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When revisiting Ohm's Law, I wondered why (I know it's experimentally derived) the voltage change between two points would depend on current. I could understand this dependence with total energy dissipated in moving a current across a resistor but I can not understand why the P.D. (i.e. the work done per unit charge) depends on the current being passed. Essentially, I'm asking why does the amount of energy needed to move a single unit charge depend on how many charge carriers there are with it?

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  • $\begingroup$ Do you understand why it takes more force to push a cinder block across a soccer field than to push it across an ice hockey rink? $\endgroup$ – The Photon Aug 1 '20 at 23:57
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    $\begingroup$ Does this answer your question? Why, microscopically, is the voltage drop across a resistor affected by the current through it? $\endgroup$ – Thorondor Aug 2 '20 at 4:44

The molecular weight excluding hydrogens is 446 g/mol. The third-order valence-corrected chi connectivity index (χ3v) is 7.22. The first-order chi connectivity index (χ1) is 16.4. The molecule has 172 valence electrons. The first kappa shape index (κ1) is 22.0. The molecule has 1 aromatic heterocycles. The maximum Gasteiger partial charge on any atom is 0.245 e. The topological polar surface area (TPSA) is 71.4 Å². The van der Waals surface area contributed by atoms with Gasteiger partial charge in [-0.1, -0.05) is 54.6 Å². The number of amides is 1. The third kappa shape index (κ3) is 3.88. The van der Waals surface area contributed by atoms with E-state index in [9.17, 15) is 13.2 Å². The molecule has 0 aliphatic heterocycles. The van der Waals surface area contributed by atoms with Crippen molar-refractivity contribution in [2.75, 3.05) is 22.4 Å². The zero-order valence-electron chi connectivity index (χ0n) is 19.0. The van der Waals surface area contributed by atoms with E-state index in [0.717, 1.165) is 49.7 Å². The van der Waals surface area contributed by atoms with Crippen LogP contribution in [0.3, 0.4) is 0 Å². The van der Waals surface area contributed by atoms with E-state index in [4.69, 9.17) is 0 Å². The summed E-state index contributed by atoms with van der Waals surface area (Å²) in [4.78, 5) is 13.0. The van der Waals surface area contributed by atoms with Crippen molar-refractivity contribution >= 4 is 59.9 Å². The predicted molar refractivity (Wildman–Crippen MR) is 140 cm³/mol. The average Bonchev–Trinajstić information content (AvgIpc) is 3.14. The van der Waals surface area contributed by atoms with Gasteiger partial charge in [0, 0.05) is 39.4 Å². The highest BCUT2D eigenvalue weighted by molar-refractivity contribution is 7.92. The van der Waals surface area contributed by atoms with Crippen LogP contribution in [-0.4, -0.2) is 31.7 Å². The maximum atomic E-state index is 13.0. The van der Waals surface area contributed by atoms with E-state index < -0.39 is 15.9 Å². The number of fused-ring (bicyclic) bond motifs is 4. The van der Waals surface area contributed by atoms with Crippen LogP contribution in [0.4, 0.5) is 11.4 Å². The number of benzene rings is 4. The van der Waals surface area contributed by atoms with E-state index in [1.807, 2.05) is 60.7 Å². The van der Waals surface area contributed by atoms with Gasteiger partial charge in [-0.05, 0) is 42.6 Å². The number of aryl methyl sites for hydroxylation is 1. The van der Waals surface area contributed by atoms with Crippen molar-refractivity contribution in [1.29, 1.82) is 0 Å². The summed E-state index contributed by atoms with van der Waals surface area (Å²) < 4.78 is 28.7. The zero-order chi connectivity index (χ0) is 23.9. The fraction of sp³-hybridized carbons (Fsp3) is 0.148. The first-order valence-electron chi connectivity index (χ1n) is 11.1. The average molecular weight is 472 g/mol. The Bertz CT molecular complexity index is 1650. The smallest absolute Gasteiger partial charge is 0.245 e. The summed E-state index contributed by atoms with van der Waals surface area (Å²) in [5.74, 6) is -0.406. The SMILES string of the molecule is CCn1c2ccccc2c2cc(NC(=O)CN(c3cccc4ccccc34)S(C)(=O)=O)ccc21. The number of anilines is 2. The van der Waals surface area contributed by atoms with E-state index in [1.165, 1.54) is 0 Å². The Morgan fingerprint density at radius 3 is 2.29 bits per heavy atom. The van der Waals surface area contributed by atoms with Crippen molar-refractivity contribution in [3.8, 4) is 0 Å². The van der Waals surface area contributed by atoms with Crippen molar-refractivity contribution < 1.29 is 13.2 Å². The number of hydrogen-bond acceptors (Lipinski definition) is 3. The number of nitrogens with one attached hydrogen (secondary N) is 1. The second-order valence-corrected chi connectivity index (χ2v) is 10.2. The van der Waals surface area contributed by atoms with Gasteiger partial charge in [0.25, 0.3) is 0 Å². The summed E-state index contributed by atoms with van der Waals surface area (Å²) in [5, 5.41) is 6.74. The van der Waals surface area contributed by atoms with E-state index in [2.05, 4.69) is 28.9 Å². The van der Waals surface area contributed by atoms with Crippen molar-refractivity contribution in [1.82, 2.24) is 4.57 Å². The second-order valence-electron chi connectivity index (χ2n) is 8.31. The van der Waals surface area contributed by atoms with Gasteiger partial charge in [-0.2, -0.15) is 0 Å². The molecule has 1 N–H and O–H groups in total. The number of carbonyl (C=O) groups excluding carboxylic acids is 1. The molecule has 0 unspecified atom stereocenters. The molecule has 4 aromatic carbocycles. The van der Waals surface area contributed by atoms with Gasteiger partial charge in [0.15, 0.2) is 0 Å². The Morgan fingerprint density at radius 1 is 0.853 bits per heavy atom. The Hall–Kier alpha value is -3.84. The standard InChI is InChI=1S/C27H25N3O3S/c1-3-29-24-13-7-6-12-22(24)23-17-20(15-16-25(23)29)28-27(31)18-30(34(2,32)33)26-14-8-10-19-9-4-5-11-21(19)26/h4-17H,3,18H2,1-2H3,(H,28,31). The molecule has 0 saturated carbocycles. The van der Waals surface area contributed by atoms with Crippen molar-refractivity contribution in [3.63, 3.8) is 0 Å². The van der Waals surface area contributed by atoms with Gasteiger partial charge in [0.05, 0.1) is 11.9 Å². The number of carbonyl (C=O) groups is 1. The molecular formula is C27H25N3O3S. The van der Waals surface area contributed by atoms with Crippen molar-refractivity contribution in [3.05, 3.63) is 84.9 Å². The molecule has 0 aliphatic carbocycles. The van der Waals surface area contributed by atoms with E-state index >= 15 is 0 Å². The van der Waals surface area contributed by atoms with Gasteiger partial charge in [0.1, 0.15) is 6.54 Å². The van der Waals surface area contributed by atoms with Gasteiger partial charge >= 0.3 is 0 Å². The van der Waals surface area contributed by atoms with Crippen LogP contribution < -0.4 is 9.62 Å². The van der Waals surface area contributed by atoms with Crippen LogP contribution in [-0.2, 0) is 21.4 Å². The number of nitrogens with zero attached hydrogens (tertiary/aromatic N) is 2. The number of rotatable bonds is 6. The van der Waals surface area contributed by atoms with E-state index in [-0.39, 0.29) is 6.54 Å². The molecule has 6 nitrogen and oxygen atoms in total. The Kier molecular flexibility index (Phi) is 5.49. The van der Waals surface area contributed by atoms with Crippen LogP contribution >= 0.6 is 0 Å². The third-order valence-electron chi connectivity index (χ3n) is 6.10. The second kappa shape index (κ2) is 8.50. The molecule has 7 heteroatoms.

• $\begingroup$ @ThePhoton Yes, but that applies to resistive forces like friction, my question would relate more to why the amount/mass of the cinder block affect the pressure (rather than the total force itself as the force would scale up with mass)? $\endgroup$ – user77287 Aug 2 '20 at 7:22
  • $\begingroup$ @Thorondor It answers the sense that the current is dependent on V/R, but I still don't understand then why the amount of energy per unit charge would affect how much charge goes through, why not I = W/R where W is the work done? $\endgroup$ – user77287 Aug 2 '20 at 7:25